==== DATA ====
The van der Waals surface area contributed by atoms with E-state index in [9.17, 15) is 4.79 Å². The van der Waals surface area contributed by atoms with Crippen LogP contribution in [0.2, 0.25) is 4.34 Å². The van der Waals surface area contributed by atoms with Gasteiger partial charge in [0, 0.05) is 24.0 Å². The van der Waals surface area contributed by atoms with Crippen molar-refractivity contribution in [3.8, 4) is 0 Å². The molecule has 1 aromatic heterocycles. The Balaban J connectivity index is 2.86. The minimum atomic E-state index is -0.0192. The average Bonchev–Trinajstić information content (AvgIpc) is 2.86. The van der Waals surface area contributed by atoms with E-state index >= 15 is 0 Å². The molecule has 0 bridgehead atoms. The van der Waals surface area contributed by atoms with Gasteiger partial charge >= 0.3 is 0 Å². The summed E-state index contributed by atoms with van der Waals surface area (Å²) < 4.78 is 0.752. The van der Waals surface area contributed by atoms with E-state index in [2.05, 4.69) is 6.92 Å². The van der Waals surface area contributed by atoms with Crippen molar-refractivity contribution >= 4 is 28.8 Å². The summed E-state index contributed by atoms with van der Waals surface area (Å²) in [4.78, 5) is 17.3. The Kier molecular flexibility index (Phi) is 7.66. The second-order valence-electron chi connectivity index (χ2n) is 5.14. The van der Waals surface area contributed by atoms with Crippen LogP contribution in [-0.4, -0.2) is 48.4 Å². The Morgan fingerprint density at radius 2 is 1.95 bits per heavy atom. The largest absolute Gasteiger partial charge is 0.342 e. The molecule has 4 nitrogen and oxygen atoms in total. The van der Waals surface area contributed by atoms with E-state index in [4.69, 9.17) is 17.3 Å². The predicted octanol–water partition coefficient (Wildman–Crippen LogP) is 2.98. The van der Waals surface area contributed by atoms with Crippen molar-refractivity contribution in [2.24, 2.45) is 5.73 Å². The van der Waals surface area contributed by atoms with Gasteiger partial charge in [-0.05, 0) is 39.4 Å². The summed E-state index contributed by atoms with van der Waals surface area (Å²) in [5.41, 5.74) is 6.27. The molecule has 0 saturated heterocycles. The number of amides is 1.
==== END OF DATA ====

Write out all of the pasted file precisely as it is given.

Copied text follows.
The van der Waals surface area contributed by atoms with E-state index in [9.17, 15) is 4.79 Å². The van der Waals surface area contributed by atoms with Crippen LogP contribution in [0.2, 0.25) is 4.34 Å². The van der Waals surface area contributed by atoms with Gasteiger partial charge in [0, 0.05) is 24.0 Å². The van der Waals surface area contributed by atoms with Crippen molar-refractivity contribution in [3.8, 4) is 0 Å². The molecule has 1 aromatic heterocycles. The Balaban J connectivity index is 2.86. The minimum atomic E-state index is -0.0192. The average Bonchev–Trinajstić information content (AvgIpc) is 2.86. The van der Waals surface area contributed by atoms with E-state index >= 15 is 0 Å². The molecule has 0 bridgehead atoms. The van der Waals surface area contributed by atoms with Gasteiger partial charge >= 0.3 is 0 Å². The summed E-state index contributed by atoms with van der Waals surface area (Å²) < 4.78 is 0.752. The van der Waals surface area contributed by atoms with E-state index in [2.05, 4.69) is 6.92 Å². The van der Waals surface area contributed by atoms with Crippen molar-refractivity contribution >= 4 is 28.8 Å². The summed E-state index contributed by atoms with van der Waals surface area (Å²) in [4.78, 5) is 17.3. The Kier molecular flexibility index (Phi) is 7.66. The second-order valence-electron chi connectivity index (χ2n) is 5.14. The van der Waals surface area contributed by atoms with Crippen LogP contribution in [-0.4, -0.2) is 48.4 Å². The Morgan fingerprint density at radius 2 is 1.95 bits per heavy atom. The largest absolute Gasteiger partial charge is 0.342 e. The molecule has 4 nitrogen and oxygen atoms in total. The van der Waals surface area contributed by atoms with E-state index in [4.69, 9.17) is 17.3 Å². The predicted octanol–water partition coefficient (Wildman–Crippen LogP) is 2.98. The van der Waals surface area contributed by atoms with Crippen molar-refractivity contribution in [2.24, 2.45) is 5.73 Å². The van der Waals surface area contributed by atoms with Gasteiger partial charge in [-0.05, 0) is 39.4 Å². The summed E-state index contributed by atoms with van der Waals surface area (Å²) in [5.41, 5.74) is 6.27. The molecule has 0 saturated heterocycles. The number of amides is 1.